Signal Peptide Website: An Information Platform for Signal Sequences and Signal Peptides
N-terminal signal sequences mediate targeting of nascent secretory and membrane proteins to the endoplasmic reticulum (ER) in a signal
recognition particle (SRP)-dependent manner. Signal sequences have a tripartite structure, consisting of a hydrophobic core region (h-region)
flanked by an n- and c-region. The latter contains the signal peptidase (SPase) consensus cleavage site. Usually, signal sequences are cleaved
off co-translationally so that signal peptides and mature proteins are generated. Signal sequences are extremely variable in length and amino
acid composition. This variability suggests that ER targeting and the steps beyond like protein insertion and SPase cleavage are affected by
the signal sequence.
Signal sequence variability may account for additional so called post-targeting functions of signal peptides. Interestingly, some signal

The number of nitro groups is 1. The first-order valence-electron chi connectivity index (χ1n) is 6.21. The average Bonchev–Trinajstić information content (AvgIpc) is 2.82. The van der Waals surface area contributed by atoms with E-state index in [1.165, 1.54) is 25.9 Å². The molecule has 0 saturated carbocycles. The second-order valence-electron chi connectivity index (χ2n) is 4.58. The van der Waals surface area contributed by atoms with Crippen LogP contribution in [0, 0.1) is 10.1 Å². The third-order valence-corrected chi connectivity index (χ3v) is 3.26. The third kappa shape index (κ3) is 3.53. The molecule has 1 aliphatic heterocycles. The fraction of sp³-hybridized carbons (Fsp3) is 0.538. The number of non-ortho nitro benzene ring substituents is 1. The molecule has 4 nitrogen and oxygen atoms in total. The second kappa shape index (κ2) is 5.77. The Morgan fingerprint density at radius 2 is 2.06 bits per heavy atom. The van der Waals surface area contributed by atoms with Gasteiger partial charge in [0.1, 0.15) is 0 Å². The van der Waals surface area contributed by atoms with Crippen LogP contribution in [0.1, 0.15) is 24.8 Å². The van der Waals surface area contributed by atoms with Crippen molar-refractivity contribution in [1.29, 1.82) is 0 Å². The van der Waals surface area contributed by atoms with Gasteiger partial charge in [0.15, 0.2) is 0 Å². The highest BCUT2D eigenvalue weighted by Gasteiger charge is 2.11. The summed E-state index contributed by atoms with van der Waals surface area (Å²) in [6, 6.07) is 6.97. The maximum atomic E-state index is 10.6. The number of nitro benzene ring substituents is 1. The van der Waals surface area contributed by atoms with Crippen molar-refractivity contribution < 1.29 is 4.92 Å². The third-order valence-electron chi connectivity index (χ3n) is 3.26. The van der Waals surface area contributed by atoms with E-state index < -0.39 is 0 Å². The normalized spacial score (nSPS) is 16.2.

peptides are further processed by an intramembrane cleaving protease named signal peptide peptidase (SPP), and the resulting N-terminal signal
peptide fragments are released into the cytosol. Alternatively, signal peptides remain membrane-inserted and can be part of a protein complex,
while other signal peptides are released as such from the ER membrane. These signal peptides or signal peptide fragments are known to have
diverse functions, either together with or independent of their corresponding mature proteins.
1.) von Heijne G. (1983) Patterns of amino acids near signal-sequence cleavage sites. Eur J Biochem 133 (1) 17-21
2.) Martoglio B. and Dobberstein B. (1998) Signal sequences: More than just greasy peptides. Trends Cell Biol 8 (10), 410-5
3.) Hegde R.S. and Bernstein H.D. (2006) The surprising complexity of signal sequences. Trends Biochem Sci 31(10), 563-71
4.) Kapp K., Schrempf S., Lemberg M.K. and Dobberstein B. (2009) Post-Targeting Functions of Signal Peptides. Chapter in: Protein Transport into the Endoplasmic Reticulum, Landes Bioscience